What is Psyllium Husk? All about the Gluten-Free Binder!
Learn about the basics of using psyllium husk with this easy-to-understand guide to salt for gluten-free bakers. I break down the why and how we use psyllium husk for gluten-free baking, why psyllium husk powder is different than the whole husk, and more, so that you can make the best gluten-free breads and baked goods possible!
Let’s get right into it: what is psyllium husk?
Psyllium is a form of fiber that is derived from the husks of the Plantago ovate (plantain plant) seeds. It has a lot of health and digestive benefits, but it’s the gelling, fiber-filled aspects of the plant that we’re after here! Psyllium is often used as a digestive support supplement (in products like Metamucil) because it can help increase regularity for those with digestive issues. In this post, though, we’re discussing the ways psyllium husk can be used as a binder for gluten-free bread and other gluten-free baked goods.
Why do we need psyllium to make gluten-free bread?
When making gluten-free breads, flatbreads, etc., Psyllium husk acts similarly to the way gluten would act in traditional wheat bread. It provides the binding properties and elasticity that helps the dough become workable. It gives the structure and support for the bread to rise, as well.
From my experiments: you need psyllium husk for good gluten-free bread. For my gluten-free bread recipes, I wouldn’t try to replace it. Psyllium helps make the dough kneadable and workable, so it doesn’t squish and stick all over the place. It allows you to knead, shape, and manipulate your dough similarly to a gluten bread dough. It’s also what makes your bread chewy and stretchy.
Psyllium husk vs. psyllium husk powder
Psyllium husk and psyllium husk powder are the same product. The only difference is that one has been run through a grinder of some sort to turn it into a powder! Psyllium husk powder is finer, so it has more surface area to help absorb water. You generally need less of it than whole psyllium husk.
For my bread recipes, you want the full husk, as that’s how I’ve tested my recipes. You can generally find it more easily anyways! I usually find it in the supplement area of most grocery stores. See below for how to replace psyllium husk with psyllium husk powder.
How to replace psyllium husk with psyllium husk powder
While these are technically the same ingredient, the difference in their fineness means you’ll need to use less of the psyllium husk powder if you’re using it in place of the whole husk.
To replace whole psyllium husk with psyllium husk powder, use 80% of the amount called for. For example, if the recipe calls for 20g whole psyllium husk, you’d use 16g psyllium husk powder in it’s place.
Why does psyllium husk make my bread turn purple?
Psyllium husk contains an antioxidant in the outer layer of the psyllium husk seed called anthocyanin that can turn your bread or other baked good purple if too much of the powder is used.
This is often only an issue when you’re using psyllium husk powder. I use the whole husk, and have never had this happen to me.
To mitigate your bread or baked goods turning purple when using psyllium husk powder, you can add lactic acid (about 1/4 teaspoon per tablespoon of psyllium husk powder) or lemon juice (equal amount of the psyllium husk powder – reduce the liquid in your recipe accordingly). The acid in these ingredients helps to mitigate the purple color by bleaching it slightly. However, they also may change the flavor of the recipe. This is why I prefer to use the whole psyllium husk and avoid this issue entirely!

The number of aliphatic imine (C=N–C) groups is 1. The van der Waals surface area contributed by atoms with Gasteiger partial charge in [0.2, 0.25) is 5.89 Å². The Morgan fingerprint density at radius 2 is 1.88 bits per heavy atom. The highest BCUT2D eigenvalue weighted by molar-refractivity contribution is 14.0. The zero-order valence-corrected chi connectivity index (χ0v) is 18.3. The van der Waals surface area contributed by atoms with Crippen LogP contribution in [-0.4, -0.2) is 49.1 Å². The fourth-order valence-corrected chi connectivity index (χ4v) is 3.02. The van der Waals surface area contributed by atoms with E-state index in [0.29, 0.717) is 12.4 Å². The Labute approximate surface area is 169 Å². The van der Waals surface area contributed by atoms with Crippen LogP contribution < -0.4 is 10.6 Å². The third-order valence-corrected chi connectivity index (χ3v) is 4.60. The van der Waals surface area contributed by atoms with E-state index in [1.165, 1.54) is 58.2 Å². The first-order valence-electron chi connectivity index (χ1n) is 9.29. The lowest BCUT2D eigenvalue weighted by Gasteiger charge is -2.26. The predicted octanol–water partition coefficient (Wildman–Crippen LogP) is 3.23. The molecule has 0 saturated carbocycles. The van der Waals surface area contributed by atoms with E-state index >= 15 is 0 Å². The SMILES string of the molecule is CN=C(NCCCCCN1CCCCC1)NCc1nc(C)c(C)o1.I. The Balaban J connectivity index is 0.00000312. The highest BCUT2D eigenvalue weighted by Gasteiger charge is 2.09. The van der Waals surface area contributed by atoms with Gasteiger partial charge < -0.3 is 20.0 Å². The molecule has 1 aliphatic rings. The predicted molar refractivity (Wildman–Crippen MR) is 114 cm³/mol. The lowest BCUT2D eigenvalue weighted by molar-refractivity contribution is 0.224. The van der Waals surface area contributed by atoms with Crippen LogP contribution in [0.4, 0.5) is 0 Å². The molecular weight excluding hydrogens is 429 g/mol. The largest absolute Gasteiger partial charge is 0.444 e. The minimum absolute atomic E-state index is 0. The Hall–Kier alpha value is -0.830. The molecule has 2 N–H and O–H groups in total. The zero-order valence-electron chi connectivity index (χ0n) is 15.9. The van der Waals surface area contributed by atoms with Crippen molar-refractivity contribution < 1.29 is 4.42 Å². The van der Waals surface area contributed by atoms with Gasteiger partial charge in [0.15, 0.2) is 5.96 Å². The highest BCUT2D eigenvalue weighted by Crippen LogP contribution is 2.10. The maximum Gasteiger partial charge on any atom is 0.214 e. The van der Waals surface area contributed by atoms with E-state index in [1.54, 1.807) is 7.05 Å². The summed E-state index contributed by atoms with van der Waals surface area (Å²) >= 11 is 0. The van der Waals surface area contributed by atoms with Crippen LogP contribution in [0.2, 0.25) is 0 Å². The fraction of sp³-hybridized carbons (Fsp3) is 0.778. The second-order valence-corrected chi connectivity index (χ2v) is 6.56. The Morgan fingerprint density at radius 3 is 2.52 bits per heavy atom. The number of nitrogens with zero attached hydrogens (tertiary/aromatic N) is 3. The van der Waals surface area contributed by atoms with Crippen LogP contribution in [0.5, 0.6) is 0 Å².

What is the best psyllium husk to use for baking?
It depends what your recipe calls for, if you’re deciding between psyllium husk and psyllium husk powder! I recommend going with whatever type the recipe author specifies for the best results, as that’s the way the recipe will have been tested.
If you only have one or the other, use the guide above to substitute one for the other.
What are the best psyllium brands?
My go-to psyllium husk brands are NOW Foods, Organic India, and Anthony’s. I’ve used all of these in my recipes with success. I’ve been able to find NOW & Organic India psyllium husk in local grocery stores, typically in the supplement section with other digestive support supplements.
Are there any psyllium husk substitutes in gluten-free bread recipes?
I recommend sticking with psyllium husk instead of trying to substitute for it. It’s relatively inexpensive and you won’t use a ton for each loaf, so it should last you a decent amount of time, depending on how often you’re making gluten-free bread!
Note: I haven’t experimented with it yet, but people have said that acacia fiber can be a decent substitute for psyllium. However, all my recipes for bread are pretty reliant on psyllium for it’s ability to make the dough workable and the bread chewy and well-textured.
How to use psyllium husk:
In most recipes, you’ll whisk psyllium husk with water to create a psyllium gel. It will thicken up almost immediately, and get progressively more thick over the next 5 to 10 minutes, until it’s pretty firm and gel-like. You can see the gel above in the blue bowl.
Some recipes call for the psyllium to be whisked into the dry ingredients, so make sure to read your recipe carefully to see which method your recipe calls for. When you’re using this method, you’ll usually need to let the dough or batter rest for a little while to let the psyllium thicken everything up.
What to make with your new knowledge:
Now that you’re a psyllium husk expert, I bet you’re excited to use it! Here are my favorite gluten-free bread recipes that use psyllium husk —
- Homemade Gluten-Free Bread
- The BEST Gluten-Free Pizza Crust
- Gluten-Free Flatbreads/Naan
- Fluffy Gluten-Free Focaccia
- Gluten-Free Sourdough Bread
- Gluten-Free Cinnamon Raisin Bread
- Crispy Gluten-Free Sourdough Discard Crackers
You can see ALL of my gluten-free bread recipes here!